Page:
"Advertising specialties," or "business souvenirs," were relatively new material forms at the dawn of the 20th century. (We know it today as "SWAG": stuff we all get.) Imprinted with company names and logos, these objects – such as celluloid card counters, wooden rulers, pigskin purses, chromolithograph calendars, and glass paperweights – functioned simultaneously as gifts and advertisements, artifacts belonging both to the commercial and emotional spheres.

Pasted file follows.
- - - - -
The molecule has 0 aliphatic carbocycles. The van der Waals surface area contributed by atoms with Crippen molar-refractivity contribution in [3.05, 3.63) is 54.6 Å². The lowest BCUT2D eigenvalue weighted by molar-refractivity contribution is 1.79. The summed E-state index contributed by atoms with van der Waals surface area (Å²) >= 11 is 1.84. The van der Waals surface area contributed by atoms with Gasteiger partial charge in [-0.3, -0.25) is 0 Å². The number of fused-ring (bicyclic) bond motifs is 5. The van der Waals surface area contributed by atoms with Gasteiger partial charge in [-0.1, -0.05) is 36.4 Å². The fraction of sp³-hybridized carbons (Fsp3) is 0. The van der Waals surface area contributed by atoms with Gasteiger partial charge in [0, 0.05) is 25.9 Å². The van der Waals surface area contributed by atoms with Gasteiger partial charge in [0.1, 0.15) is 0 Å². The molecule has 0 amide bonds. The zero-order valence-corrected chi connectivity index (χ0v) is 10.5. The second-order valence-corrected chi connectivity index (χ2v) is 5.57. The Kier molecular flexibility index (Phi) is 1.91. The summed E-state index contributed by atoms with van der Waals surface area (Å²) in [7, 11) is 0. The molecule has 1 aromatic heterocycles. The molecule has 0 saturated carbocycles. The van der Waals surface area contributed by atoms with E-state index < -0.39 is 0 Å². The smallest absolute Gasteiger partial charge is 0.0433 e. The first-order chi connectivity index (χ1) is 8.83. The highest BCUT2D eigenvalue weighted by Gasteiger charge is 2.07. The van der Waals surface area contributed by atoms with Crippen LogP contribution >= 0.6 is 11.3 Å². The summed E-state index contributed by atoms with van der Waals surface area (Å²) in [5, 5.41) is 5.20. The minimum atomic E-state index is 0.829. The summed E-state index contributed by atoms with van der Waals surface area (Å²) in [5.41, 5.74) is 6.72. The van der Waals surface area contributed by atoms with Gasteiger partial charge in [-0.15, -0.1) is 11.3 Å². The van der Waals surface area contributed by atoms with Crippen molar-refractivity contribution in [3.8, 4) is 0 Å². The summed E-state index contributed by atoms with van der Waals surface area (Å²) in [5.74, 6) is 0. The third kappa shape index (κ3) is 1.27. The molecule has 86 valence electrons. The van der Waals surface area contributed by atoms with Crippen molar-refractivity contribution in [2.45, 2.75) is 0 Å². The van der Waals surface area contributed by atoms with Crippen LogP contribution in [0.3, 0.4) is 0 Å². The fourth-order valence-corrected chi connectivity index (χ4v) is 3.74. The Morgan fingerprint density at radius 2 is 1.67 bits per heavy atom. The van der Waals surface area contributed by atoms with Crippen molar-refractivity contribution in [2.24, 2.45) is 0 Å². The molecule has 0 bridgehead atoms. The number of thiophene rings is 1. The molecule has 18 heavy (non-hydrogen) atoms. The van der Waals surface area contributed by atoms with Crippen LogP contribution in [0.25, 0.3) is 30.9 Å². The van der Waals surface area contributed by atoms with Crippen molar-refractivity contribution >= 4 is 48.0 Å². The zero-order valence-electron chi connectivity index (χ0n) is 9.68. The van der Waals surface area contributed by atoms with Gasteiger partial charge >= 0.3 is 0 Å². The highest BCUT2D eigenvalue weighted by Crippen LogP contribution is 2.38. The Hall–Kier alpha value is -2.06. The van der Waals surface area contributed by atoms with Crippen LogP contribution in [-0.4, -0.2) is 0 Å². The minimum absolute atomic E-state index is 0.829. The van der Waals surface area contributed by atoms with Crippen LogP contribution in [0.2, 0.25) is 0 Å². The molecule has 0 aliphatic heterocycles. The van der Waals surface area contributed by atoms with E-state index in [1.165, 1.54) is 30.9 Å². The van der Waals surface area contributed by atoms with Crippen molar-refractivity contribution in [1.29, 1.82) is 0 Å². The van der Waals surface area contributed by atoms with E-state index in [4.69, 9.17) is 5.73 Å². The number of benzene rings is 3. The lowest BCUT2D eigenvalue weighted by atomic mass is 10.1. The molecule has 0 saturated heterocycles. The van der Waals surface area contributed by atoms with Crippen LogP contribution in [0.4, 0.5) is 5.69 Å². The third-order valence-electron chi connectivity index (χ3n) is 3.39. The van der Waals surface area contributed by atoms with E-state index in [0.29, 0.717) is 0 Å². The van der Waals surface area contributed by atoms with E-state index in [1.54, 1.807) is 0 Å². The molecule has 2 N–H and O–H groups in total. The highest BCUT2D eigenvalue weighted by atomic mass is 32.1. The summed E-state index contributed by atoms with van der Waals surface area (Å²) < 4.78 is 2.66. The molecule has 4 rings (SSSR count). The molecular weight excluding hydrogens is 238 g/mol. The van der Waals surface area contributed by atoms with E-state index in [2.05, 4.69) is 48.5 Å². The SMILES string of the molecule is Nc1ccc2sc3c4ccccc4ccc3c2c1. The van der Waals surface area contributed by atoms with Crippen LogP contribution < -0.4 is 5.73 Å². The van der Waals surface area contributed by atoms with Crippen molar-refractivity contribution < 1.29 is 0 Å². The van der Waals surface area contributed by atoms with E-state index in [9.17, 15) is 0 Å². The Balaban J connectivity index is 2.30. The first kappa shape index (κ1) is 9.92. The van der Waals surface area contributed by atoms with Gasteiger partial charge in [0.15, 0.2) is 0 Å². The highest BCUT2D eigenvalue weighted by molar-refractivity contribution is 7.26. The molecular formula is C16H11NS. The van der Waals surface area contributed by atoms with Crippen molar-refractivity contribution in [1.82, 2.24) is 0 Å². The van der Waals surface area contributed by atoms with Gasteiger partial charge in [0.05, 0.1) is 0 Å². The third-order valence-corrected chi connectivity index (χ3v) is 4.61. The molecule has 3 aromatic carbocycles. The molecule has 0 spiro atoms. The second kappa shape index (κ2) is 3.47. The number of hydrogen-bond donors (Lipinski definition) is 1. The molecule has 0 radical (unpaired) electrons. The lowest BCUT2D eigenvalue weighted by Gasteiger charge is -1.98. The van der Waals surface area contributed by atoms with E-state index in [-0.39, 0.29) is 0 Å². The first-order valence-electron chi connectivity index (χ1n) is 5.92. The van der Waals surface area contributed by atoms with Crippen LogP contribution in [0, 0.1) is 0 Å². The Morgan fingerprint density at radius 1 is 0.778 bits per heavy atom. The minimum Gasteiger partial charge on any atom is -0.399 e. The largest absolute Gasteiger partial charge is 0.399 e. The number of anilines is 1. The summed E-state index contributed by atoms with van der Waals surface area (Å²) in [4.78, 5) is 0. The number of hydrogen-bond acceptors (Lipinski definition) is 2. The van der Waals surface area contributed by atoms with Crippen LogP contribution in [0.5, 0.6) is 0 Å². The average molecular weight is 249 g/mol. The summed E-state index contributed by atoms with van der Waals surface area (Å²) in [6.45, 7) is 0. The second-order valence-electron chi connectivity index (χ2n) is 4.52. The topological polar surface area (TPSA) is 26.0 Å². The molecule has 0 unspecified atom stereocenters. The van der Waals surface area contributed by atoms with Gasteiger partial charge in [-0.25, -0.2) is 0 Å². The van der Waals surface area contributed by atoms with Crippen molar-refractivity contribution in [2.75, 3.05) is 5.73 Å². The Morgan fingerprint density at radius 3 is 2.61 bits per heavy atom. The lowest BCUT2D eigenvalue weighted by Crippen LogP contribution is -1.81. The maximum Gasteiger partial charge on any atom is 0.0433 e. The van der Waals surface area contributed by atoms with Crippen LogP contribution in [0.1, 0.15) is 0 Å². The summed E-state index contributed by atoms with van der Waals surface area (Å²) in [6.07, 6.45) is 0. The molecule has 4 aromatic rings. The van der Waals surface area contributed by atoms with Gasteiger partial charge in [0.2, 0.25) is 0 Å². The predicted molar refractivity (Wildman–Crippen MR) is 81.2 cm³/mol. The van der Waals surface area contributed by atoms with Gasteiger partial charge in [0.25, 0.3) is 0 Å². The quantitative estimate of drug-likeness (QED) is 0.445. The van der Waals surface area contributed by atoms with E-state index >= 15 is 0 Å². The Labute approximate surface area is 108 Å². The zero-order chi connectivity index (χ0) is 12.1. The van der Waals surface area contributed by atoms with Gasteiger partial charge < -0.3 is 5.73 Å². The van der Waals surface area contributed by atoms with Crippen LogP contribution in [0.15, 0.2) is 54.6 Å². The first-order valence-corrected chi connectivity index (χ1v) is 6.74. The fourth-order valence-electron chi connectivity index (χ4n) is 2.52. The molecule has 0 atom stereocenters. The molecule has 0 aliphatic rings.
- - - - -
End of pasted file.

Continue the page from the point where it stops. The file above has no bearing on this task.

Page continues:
Despite their trifling nature, advertising specialties were quite complex things. They blurred the lines between business and sentiment and helped reshape traditional conceptions of intimacy. They were gifts and not gifts. They were generous yet created obligation. They forged relationships on social terms that were in fact based in economic interests. Cheap and trivial, they could be, nevertheless, emotionally quite affecting. Advertising specialties were perfect embodiments of the new kinds of relationships created as a result of the market's advancing incursion into the domestic sphere. What was more, they borrowed liberally from traditional and more private forms of gift exchange. Although they were insincere and, many might say, false gifts, they were wildly popular: we still love our give-aways today. This paper draws from a variety of sources, including gift theory and contemporary trade literature, to discuss the nature and meanings of these objects and to explore how, by borrowing from, and confounding, the traditional forms of personal and commercial exchange, they transformed the meanings of both.